The Safety Planning Cycle
December 07, 2022
By: Organization for Autism Research
Staying safe requires your child to develop an important set of skills and to apply them to a variety of situations throughout his life. To be successful, he is going to need your support and encouragement. In this guide, we strive to provide general information about safety topics that can help families address their unique concerns. Thus, we created the Safety Planning Cycle as a step-by-step approach that can be used over and over again. Throughout the guide, you will read examples from real families implementing the Safety Planning Cycle. We also provide templates to help you begin applying this approach to your own situations. The key to the Safety Planning Cycle is that it is fluid. You will need to revisit and revise the safety topics as your child gets older and his risks change; each time, you can re-apply the Safety Planning Cycle with the knowledge and skills you’ve already developed. This Safety Planning Cycle is meant to be revisited, re-used, and revised as often as
necessary, as safety needs change over time.
Understanding is the first step to each safety topic. What about the safety topic is important for your child? What does he need? What makes him safe or unsafe in a particular situation? This step helps you think about, break down, and focus on the factors that impact your child’s safety.
What does your child need to practice this safety skill? Which resources, people, or skills does he need to be safe in this situation? What can be done to support him? Preparation is partly about brainstorming needs, and partly about looking for ways to meet those needs. Much of this guide is focused on providing you with ideas and ways to prepare. Actually knowing what you need and what will help can be an overwhelming task. This guide helps break down this process, providing you with resources so that you know where to get more detailed information.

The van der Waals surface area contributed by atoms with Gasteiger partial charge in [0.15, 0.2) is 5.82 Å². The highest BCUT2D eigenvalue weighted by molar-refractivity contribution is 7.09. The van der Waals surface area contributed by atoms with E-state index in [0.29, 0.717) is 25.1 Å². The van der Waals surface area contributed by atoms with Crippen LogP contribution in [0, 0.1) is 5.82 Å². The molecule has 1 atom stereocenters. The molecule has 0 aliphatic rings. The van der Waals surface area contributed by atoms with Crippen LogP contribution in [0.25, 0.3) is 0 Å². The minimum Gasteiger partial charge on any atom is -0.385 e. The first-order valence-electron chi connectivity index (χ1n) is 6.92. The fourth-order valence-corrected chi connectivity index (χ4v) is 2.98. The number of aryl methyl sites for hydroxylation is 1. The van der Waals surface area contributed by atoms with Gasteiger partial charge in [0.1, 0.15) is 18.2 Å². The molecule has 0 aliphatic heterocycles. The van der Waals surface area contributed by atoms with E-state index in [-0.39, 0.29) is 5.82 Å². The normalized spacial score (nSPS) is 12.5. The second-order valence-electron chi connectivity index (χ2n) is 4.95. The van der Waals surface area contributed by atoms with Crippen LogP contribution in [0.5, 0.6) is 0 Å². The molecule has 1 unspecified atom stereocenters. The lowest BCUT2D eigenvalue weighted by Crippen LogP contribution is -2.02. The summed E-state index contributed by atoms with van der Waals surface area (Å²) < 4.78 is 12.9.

Safety skills require practice. Take your ideas from the previous step and break them down into smaller, more concrete practice skills and action items. Pick one or a few skills to practice at a time, and build them into daily life. Safety can be a big topic, so you may want to focus on the most important, most salient topics for your family right now. For example, if wandering is your child’s primary issue, then start there. Then, when needs change or skills are developing, you can revisit the guide, complete the Safety Planning Cycle again, revise, or practice more.
Sharing takes safety from your home and your family out into the world. Safety is not just an issue for you alone; it is an issue for everyone that could potentially be part of solutions that keep your child safe. When you learn or practice things that work for your child, share them with your school (teachers, administrators, school safety officers, etc.), adult service provider or agency, and community safety personnel (police, firefighters, EMS, local safety director, etc.). Don’t forget to include the family pediatrician or your child’s developmental pediatrician in the discussions when it is appropriate to do so. Safety also involves letting other people know how they can support your child and you. Maybe that means telling your neighbors that your child has autism and a tendency to wander from home. It might entail meetings at school, daycare, or work to discuss safety skills you have found helpful at home. By sharing information, you are expanding your child’s support network and arming others with important knowledge.
Work together with your child on the Safety Planning Cycle. See what works, what doesn’t work, and then revise and update your plan as necessary. Safety needs will always evolve, and your plan will, too. Keep the cycle going, and it will be a useful and fluid tool to help meet your family’s safety needs.
This post was adapted from Life Journey Through Autism: A Guide to Safety. Click here to download or order the guide.